About Nadine Slimak

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So far Nadine Slimak has created 56 blog entries.

What is happening to the dolphins near Piney Point?

2021-10-05T14:40:30+00:00

What is Happening to the Dolphins Near Piney Point? We're monitoring the dolphin community near Port Manatee for impacts from the Piney Point discharges of polluted water If you’ve been following the news lately, you’ve probably heard about the discharges of phosphorous and nitrogen polluted waters from Piney Point,

What is happening to the dolphins near Piney Point?2021-10-05T14:40:30+00:00

C250

2021-04-02T13:53:02+00:00

Dolphin C250 Stats Name: C250 Sex: Male Age: Born 2016 A Dolphin's Life C250 is the 10th calf of FB25 and we’ve observed him more than 120 times since his birth in 2016. We usually see him between the north Siesta Key Bridge and

C2502021-04-02T13:53:02+00:00

Crunch! Understanding Eagle Ray Diets

2021-03-18T13:29:16+00:00

Crunch! Understanding Eagle Ray Diets For the first time, a team of researchers has demonstrated that passive acoustic recorders can be used to help identify the prey that whitespotted eagle rays (Aetobatus narinari) eat, based merely on the crunching sounds the rays make when they crush a mollusk shell. From

Crunch! Understanding Eagle Ray Diets2021-03-18T13:29:16+00:00

Uncovering Spotted Eagle Ray Migrations Along Florida’s Coastlines

2021-03-08T13:39:54+00:00

Uncovering Spotted Eagle Ray Migrations Along Florida’s Coastlines A new study is providing insights into the mysterious migrations of whitespotted eagle rays — uncovering interesting differences in the movements of rays along Florida’s east and west coasts and providing important information for species conservation. The whitespotted eagle ray (Aetobatus narinari)

Uncovering Spotted Eagle Ray Migrations Along Florida’s Coastlines2021-03-08T13:39:54+00:00

Evaluating Costs and Benefits of Intervention

2021-03-08T13:03:35+00:00

Evaluating the costs and benefits of intervening when dolphins face life threatening entanglements Some of the most popular stories we tell are about the successful rescues we’ve undertaken to save wild dolphins with life-threatening injuries from entanglement in fishing gear or other types of debris. Social media posts about these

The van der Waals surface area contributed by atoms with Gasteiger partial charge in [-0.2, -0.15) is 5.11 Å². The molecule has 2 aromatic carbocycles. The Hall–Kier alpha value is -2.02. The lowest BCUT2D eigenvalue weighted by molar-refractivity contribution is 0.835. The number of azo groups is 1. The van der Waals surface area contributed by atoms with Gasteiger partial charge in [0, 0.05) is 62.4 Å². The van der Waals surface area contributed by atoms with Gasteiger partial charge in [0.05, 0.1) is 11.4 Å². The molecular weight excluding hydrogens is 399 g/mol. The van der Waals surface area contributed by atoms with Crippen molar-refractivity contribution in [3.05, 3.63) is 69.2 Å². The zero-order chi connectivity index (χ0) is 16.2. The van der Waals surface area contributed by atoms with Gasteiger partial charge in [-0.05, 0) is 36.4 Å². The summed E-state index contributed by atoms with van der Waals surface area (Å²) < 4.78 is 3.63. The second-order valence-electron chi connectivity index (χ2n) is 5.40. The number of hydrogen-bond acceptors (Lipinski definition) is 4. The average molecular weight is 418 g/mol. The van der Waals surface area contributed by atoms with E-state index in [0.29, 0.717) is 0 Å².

Evaluating Costs and Benefits of Intervention2021-03-08T13:03:35+00:00

Short-Finned Pilot Whale Tracking — 2019

2021-02-26T17:25:00+00:00

On July 29, 2019, members of the public alerted emergency responders about the stranding of five short-finned pilot whales on Redington Beach, Florida. Clearwater Marine Aquarium’s rescue team led the response, heading to the site along with wildlife agencies and local authorities, including the National Oceanic and Atmospheric Administration, Florida’s

Short-Finned Pilot Whale Tracking — 20192021-02-26T17:25:00+00:00

Bill

2021-03-02T14:28:11+00:00

On March 1, 2016, we received a report of a dolphin that was entangled in a crab trap line off Nokomis Beach. We went to the dolphin’s last reported location from the night before, and found 10-year-old resident dolphin “Bill” with just his blowhole above the water. His tail was wrapped in the float

Bill2021-03-02T14:28:11+00:00

Lizzie

2021-07-16T14:37:26+00:00

One of our Sarasota residents, Lizzie, had an eventful 2013. She was given a temporary satellite-linked tag during our health assessments in May, and she and her 3-year-old calf were regularly followed to compare their behavior with and without the tag. During one of these follows, SDRP staff noticed that Lizzie had become entangled with

Lizzie2021-07-16T14:37:26+00:00

Ginger

2021-02-19T22:47:10+00:00

In December 2008, Ginger, a recently independent juvenile female dolphin, stranded on Siesta Key Beach. SDRP staff was among the first responders, stabilizing her before she was taken to Mote Marine Laboratory and treated for complications from the stranding. Ginger was a dolphin already known by SDRP, and at the time of her stranding

Ginger2021-02-19T22:47:10+00:00

Nellie

2021-03-17T12:03:03+00:00

In February 2010, SDRP staff members spotted a young dolphin “wearing” plastic. We hoped that she would shed the material but it soon became apparent that would not happen. After receiving permission from the National Marine Fisheries Service, which oversees the protection of wild marine mammals, our team attempted to capture the animal to

Nellie2021-03-17T12:03:03+00:00
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